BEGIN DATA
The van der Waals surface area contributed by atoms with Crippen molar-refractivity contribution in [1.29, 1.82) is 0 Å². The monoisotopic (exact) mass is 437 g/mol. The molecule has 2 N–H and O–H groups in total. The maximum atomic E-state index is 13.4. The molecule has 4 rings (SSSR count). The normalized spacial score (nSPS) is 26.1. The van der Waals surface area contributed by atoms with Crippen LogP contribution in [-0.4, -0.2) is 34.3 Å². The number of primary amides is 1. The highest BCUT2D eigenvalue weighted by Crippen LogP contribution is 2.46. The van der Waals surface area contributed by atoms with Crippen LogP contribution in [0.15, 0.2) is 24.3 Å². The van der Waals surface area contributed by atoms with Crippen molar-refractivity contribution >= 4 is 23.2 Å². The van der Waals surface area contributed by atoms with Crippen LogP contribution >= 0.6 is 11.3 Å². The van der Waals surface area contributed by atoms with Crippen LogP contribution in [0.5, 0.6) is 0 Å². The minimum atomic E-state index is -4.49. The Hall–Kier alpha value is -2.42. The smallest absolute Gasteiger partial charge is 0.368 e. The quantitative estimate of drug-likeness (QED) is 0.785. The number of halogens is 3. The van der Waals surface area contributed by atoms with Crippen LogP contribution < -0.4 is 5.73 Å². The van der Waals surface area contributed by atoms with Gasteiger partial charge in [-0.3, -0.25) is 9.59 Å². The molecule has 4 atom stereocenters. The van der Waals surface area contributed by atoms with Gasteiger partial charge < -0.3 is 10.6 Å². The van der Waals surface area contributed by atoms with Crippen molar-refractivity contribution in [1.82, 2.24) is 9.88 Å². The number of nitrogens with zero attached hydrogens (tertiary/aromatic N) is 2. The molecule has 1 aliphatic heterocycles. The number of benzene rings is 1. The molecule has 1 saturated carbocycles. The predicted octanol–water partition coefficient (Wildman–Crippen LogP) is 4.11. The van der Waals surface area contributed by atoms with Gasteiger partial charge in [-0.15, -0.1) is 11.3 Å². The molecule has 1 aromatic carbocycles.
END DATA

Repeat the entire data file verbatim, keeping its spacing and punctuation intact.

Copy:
The van der Waals surface area contributed by atoms with Crippen molar-refractivity contribution in [1.29, 1.82) is 0 Å². The monoisotopic (exact) mass is 437 g/mol. The molecule has 2 N–H and O–H groups in total. The maximum atomic E-state index is 13.4. The molecule has 4 rings (SSSR count). The normalized spacial score (nSPS) is 26.1. The van der Waals surface area contributed by atoms with Crippen LogP contribution in [-0.4, -0.2) is 34.3 Å². The number of primary amides is 1. The highest BCUT2D eigenvalue weighted by Crippen LogP contribution is 2.46. The van der Waals surface area contributed by atoms with Crippen LogP contribution in [0.15, 0.2) is 24.3 Å². The van der Waals surface area contributed by atoms with Crippen molar-refractivity contribution >= 4 is 23.2 Å². The van der Waals surface area contributed by atoms with Crippen LogP contribution >= 0.6 is 11.3 Å². The van der Waals surface area contributed by atoms with Crippen LogP contribution in [0.5, 0.6) is 0 Å². The minimum atomic E-state index is -4.49. The Hall–Kier alpha value is -2.42. The smallest absolute Gasteiger partial charge is 0.368 e. The quantitative estimate of drug-likeness (QED) is 0.785. The number of halogens is 3. The van der Waals surface area contributed by atoms with Crippen LogP contribution < -0.4 is 5.73 Å². The van der Waals surface area contributed by atoms with Gasteiger partial charge in [-0.3, -0.25) is 9.59 Å². The molecule has 4 atom stereocenters. The van der Waals surface area contributed by atoms with Gasteiger partial charge < -0.3 is 10.6 Å². The van der Waals surface area contributed by atoms with Crippen molar-refractivity contribution in [1.82, 2.24) is 9.88 Å². The number of nitrogens with zero attached hydrogens (tertiary/aromatic N) is 2. The molecule has 1 aliphatic heterocycles. The number of benzene rings is 1. The molecule has 1 saturated carbocycles. The predicted octanol–water partition coefficient (Wildman–Crippen LogP) is 4.11. The van der Waals surface area contributed by atoms with Gasteiger partial charge in [-0.15, -0.1) is 11.3 Å². The molecule has 1 aromatic carbocycles.